Dodgers Add Major League Experience To Minor League Teams

December 21, 2013 at 2:14 pm | Posted in Drew Carpenter, Fu-Te Ni, Josh Judy | Leave a comment
Look, big-league experience! (via)

Look, big-league experience! (via)

Baseball America‘s Matt Eddy, in a series of tweets, brings us a few more Dodger minor league signings, and there’s actually some interesting names in here. We’ve already talked about Sam Demel and Josh Bell, and Juan Abreu was in the organization last year, so let’s go down the list of the rest, with 2014 age, knowing that most of these guys will be at Albuquerque or nowhere at all.

RH Drew Carpenter, 29: Carpenter was a second round pick of the Phillies back in 2006, and since then — almost entirely through waivers or free agency — he’s bounced through the systems of Philadelphia, San Diego, Toronto, New York (Mets), Chicago (Cubs), Colorado, Anaheim, and Oakland.  Most of that came last year along, since he started the year with the Cubs, then kept getting released; he played for two Triple-A and two Double-A clubs last year. Between 2008-12, he managed to get into 23 games for the Phillies, Padres, and Blue Jays.

In BP 2013, this is what he got:

Andrew Carpenter is a low-velocity sinker-slider guy who doesn’t walk or strike anyone out in the minors, but has done a whole bunch of both while also giving up numerous long balls in brief stints in the majors.

Well then.

RH Josh Judy, 28: Any time a 34th round pick can get into 12 games in the bigs, as Judy did for Cleveland in 2011, it’s a success, and he was briefly a notable name after going 12-1 in the minors in 2008, because, you know, wins. By last year, he was in independent league ball, then saw time at two levels of the Angels organization. With a solid fastball, he’s struck out more than a man per inning in parts of seven minor league seasons, but as is so often the case, has had some control issues. He’s reportedly a flyball pitcher, so he’ll have fun in the PCL.

LH Jack McGeary, 25: This one actually is interesting to me, because I remember McGeary’s story when he was drafted. As this 2011 Washington Post article explains, McGeary had the unique arrangement of going to Stanford at the same time he pitched in the Nationals system. Sidelined by 2010 Tommy John surgery and the split lifestyle, he’s 25 in March and hasn’t made it past Single-A. He’s the longest of long shots, but he was pretty highly regarded out of high school, so he’s pretty fun zero-risk guy to watch.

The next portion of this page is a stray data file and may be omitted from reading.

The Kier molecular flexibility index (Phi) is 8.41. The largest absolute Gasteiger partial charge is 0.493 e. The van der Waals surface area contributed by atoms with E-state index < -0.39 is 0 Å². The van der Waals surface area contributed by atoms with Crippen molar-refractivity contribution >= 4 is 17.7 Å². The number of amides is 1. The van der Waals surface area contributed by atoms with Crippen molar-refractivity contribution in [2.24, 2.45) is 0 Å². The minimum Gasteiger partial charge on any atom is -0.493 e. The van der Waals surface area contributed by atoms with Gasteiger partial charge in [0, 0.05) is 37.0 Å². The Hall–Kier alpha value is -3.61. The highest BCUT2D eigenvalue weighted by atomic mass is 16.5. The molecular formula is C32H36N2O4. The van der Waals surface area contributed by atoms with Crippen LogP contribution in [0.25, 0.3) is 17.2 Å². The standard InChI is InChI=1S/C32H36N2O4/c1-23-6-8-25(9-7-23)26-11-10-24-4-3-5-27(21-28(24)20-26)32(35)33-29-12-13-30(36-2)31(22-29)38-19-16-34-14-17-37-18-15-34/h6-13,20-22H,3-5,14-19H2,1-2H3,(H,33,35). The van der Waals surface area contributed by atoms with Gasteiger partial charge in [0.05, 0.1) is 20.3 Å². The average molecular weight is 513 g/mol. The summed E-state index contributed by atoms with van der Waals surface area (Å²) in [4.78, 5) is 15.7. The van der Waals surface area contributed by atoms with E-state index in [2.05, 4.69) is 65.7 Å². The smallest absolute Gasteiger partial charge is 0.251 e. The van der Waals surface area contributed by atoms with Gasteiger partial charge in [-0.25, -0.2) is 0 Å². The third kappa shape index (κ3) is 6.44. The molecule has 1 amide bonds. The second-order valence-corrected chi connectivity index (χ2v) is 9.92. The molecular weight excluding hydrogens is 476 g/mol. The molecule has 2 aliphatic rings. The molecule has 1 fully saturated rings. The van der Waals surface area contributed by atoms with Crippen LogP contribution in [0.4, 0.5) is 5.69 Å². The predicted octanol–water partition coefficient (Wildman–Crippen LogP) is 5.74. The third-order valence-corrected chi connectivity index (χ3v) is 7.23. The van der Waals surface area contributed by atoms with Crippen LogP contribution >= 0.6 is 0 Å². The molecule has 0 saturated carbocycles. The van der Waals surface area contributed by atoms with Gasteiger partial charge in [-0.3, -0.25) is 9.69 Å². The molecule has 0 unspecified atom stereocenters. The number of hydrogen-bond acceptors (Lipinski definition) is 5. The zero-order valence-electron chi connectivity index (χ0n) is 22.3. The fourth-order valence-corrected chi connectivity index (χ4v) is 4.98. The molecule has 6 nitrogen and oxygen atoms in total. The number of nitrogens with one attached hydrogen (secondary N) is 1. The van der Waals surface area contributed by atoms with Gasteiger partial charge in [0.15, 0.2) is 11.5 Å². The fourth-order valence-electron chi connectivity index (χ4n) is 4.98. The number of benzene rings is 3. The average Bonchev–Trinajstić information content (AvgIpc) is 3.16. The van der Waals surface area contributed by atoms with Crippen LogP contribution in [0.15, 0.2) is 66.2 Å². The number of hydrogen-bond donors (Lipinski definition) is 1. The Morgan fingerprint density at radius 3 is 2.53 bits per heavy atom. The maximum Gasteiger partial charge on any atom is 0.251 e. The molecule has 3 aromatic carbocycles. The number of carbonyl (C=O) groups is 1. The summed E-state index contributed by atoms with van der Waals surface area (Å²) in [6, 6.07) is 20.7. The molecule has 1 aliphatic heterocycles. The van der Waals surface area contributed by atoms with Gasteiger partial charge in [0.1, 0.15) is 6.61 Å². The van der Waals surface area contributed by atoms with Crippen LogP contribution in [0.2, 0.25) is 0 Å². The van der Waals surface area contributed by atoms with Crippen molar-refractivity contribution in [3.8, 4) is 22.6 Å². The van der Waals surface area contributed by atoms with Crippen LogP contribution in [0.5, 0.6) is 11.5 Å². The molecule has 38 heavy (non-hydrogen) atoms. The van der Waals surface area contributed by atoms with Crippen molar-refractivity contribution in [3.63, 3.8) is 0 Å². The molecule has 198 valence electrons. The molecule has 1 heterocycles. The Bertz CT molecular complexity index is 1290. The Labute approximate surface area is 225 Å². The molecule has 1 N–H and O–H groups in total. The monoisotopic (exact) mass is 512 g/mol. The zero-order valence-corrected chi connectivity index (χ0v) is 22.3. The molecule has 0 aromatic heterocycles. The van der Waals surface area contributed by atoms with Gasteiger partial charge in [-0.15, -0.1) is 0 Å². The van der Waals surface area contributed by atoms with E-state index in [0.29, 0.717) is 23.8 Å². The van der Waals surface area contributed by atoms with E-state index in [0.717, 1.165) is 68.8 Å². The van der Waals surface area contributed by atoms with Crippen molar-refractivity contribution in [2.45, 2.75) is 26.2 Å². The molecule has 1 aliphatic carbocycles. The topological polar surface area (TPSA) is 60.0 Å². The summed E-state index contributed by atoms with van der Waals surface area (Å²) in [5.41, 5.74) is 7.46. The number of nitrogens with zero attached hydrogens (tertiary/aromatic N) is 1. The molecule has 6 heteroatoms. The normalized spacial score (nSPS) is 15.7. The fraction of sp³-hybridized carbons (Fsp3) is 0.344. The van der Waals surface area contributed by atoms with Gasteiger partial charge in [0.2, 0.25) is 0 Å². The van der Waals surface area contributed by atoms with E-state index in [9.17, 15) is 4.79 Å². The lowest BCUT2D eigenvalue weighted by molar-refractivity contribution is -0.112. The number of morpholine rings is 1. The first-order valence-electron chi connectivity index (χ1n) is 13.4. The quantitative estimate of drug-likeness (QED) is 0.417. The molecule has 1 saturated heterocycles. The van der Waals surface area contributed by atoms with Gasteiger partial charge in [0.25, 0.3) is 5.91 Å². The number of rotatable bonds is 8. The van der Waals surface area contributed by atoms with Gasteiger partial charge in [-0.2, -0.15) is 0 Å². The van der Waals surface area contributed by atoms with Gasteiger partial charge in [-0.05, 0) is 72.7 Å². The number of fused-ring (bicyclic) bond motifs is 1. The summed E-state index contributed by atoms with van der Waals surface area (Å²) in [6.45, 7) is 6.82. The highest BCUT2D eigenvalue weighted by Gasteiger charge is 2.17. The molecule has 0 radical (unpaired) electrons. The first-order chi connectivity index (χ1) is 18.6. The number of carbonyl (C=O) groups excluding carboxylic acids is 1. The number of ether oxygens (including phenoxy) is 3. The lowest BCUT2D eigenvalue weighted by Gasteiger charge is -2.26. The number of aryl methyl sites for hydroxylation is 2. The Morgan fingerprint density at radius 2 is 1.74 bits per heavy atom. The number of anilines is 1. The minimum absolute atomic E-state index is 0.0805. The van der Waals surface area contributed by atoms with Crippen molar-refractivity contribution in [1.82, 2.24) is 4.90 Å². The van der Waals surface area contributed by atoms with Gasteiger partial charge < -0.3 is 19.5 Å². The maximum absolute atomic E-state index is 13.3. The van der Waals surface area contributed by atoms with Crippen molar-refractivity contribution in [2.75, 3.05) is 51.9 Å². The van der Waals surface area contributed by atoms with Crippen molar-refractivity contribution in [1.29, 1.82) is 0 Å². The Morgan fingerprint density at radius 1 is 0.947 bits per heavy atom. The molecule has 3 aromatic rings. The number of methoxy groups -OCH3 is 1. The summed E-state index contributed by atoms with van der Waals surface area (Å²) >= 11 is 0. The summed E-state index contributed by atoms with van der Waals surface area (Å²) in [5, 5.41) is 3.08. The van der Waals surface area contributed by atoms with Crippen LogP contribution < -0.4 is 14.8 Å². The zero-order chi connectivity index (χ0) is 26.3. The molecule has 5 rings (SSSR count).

RH Josh Ravin, 26: When I saw this come out the other day, I tweeted something along the lines of how a guy with a 6.1 BB/9 and 5.30 ERA in parts of eight minor league seasons being the perfect fit for Albuquerque. Then Ravin replied to me on Twitter, saying how happy he was to be in the organization. I always like a player who is active on social media, so I hope it works out. But… the numbers say otherwise.

RH Henry Sosa, 28: Part of the huge Jeff Keppinger deal between Houston & San Francisco in 2011, Sosa actually made 10 starts for the 2011 Astros. As FanGraphs said at the time, “he’s alive, which is about the only requirement for Houston these days.” He spent 2013 putting up a 5.47 ERA in Korea, so there’s that.

RH Romulo Sanchez, 30: The only Romulo to ever pitch in the big leagues, Sanchez was actually signed by the Dodgers back in 2002, but doesn’t appear to have appeared for any of their minor league teams before being released in 2004. Since then he’s made it into 28 games for the Pirates (2007-08) and Yankees (2010), was in Japan in 2011, had a 6.31 ERA in 51.1 Triple-A innings for Tampa in 2012, and made it into eight Mexican League games in 2013. Listed at 270 pounds, Sanchez throws hard — at least he did — but not so much that BP 2011 couldn’t joke about him:

In a previous life, Romulo Sanchez was a Mississippi River paddlewheel steamboat named the Belle of Maracay, and he happily ferried passengers up and down from Davenport to Natchez. Out of options, the fastballer will either make the team or sail on to another port.

LH Fu-Te Ni, 31: Ni showed promise in 2009 with Detroit, even if his 2.61 ERA didn’t match his 4.16 FIP or 4.94 xFIP, then kind of fell apart in 2010. He hasn’t pitched in the big leagues since, though with a .184/.296/.327 career line against lefties, seems like he could be a LOOGY type. Detroit cut him from the minors in 2013, and I can’t find anything that says he pitched anywhere in 2013. As you can see, he pitches from something close to a sidearm angle:

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